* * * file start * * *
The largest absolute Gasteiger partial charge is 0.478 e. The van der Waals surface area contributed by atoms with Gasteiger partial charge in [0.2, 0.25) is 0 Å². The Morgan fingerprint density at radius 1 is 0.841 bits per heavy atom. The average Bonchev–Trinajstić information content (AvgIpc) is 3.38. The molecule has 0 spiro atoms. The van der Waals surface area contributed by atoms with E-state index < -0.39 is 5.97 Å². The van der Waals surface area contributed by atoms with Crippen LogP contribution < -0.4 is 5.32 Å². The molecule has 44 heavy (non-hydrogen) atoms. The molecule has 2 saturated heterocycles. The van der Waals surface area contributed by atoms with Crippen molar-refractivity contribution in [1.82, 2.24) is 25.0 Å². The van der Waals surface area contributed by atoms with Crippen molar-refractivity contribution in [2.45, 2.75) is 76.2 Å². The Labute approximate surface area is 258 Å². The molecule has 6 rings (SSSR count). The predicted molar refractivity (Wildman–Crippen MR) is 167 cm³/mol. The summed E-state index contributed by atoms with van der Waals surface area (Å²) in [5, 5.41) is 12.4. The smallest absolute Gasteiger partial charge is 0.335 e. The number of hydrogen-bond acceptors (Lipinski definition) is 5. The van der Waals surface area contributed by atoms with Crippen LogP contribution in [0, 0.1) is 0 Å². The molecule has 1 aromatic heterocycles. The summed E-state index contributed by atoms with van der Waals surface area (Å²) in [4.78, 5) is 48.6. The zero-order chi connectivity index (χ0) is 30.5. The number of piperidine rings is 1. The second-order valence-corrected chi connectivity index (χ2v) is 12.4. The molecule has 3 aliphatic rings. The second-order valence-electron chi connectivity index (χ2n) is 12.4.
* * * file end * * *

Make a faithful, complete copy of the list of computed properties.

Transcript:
The largest absolute Gasteiger partial charge is 0.478 e. The van der Waals surface area contributed by atoms with Gasteiger partial charge in [0.2, 0.25) is 0 Å². The Morgan fingerprint density at radius 1 is 0.841 bits per heavy atom. The average Bonchev–Trinajstić information content (AvgIpc) is 3.38. The molecule has 0 spiro atoms. The van der Waals surface area contributed by atoms with E-state index < -0.39 is 5.97 Å². The van der Waals surface area contributed by atoms with Crippen LogP contribution < -0.4 is 5.32 Å². The molecule has 44 heavy (non-hydrogen) atoms. The molecule has 2 saturated heterocycles. The van der Waals surface area contributed by atoms with Crippen molar-refractivity contribution in [1.82, 2.24) is 25.0 Å². The van der Waals surface area contributed by atoms with Crippen molar-refractivity contribution in [2.45, 2.75) is 76.2 Å². The Labute approximate surface area is 258 Å². The molecule has 6 rings (SSSR count). The predicted molar refractivity (Wildman–Crippen MR) is 167 cm³/mol. The summed E-state index contributed by atoms with van der Waals surface area (Å²) in [5, 5.41) is 12.4. The smallest absolute Gasteiger partial charge is 0.335 e. The number of hydrogen-bond acceptors (Lipinski definition) is 5. The van der Waals surface area contributed by atoms with Crippen LogP contribution in [0, 0.1) is 0 Å². The molecule has 1 aromatic heterocycles. The summed E-state index contributed by atoms with van der Waals surface area (Å²) in [4.78, 5) is 48.6. The zero-order chi connectivity index (χ0) is 30.5. The number of piperidine rings is 1. The second-order valence-corrected chi connectivity index (χ2v) is 12.4. The molecule has 3 aliphatic rings. The second-order valence-electron chi connectivity index (χ2n) is 12.4.